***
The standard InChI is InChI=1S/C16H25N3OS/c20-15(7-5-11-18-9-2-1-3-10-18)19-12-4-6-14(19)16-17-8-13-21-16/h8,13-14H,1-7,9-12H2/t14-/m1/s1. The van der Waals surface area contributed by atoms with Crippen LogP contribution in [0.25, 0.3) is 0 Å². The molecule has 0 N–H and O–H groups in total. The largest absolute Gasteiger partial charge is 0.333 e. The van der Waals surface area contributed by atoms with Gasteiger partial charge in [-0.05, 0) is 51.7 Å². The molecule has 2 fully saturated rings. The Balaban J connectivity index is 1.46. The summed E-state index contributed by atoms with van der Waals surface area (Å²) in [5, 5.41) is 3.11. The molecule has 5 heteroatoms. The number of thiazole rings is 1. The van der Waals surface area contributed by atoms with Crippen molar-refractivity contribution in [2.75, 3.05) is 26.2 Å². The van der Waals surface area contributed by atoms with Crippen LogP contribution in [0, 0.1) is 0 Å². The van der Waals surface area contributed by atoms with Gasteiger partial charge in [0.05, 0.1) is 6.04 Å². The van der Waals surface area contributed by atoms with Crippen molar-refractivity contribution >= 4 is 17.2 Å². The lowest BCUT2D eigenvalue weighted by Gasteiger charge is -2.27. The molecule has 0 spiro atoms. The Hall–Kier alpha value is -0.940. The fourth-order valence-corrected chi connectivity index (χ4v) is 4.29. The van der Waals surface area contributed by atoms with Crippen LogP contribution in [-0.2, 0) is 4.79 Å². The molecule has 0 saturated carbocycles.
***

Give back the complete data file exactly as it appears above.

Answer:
The standard InChI is InChI=1S/C16H25N3OS/c20-15(7-5-11-18-9-2-1-3-10-18)19-12-4-6-14(19)16-17-8-13-21-16/h8,13-14H,1-7,9-12H2/t14-/m1/s1. The van der Waals surface area contributed by atoms with Crippen LogP contribution in [0.25, 0.3) is 0 Å². The molecule has 0 N–H and O–H groups in total. The largest absolute Gasteiger partial charge is 0.333 e. The van der Waals surface area contributed by atoms with Gasteiger partial charge in [-0.05, 0) is 51.7 Å². The molecule has 2 fully saturated rings. The Balaban J connectivity index is 1.46. The summed E-state index contributed by atoms with van der Waals surface area (Å²) in [5, 5.41) is 3.11. The molecule has 5 heteroatoms. The number of thiazole rings is 1. The van der Waals surface area contributed by atoms with Crippen molar-refractivity contribution in [2.75, 3.05) is 26.2 Å². The van der Waals surface area contributed by atoms with Crippen LogP contribution in [0, 0.1) is 0 Å². The van der Waals surface area contributed by atoms with Gasteiger partial charge in [0.05, 0.1) is 6.04 Å². The van der Waals surface area contributed by atoms with Crippen molar-refractivity contribution >= 4 is 17.2 Å². The lowest BCUT2D eigenvalue weighted by Gasteiger charge is -2.27. The molecule has 0 spiro atoms. The Hall–Kier alpha value is -0.940. The fourth-order valence-corrected chi connectivity index (χ4v) is 4.29. The van der Waals surface area contributed by atoms with Crippen LogP contribution in [-0.2, 0) is 4.79 Å². The molecule has 0 saturated carbocycles.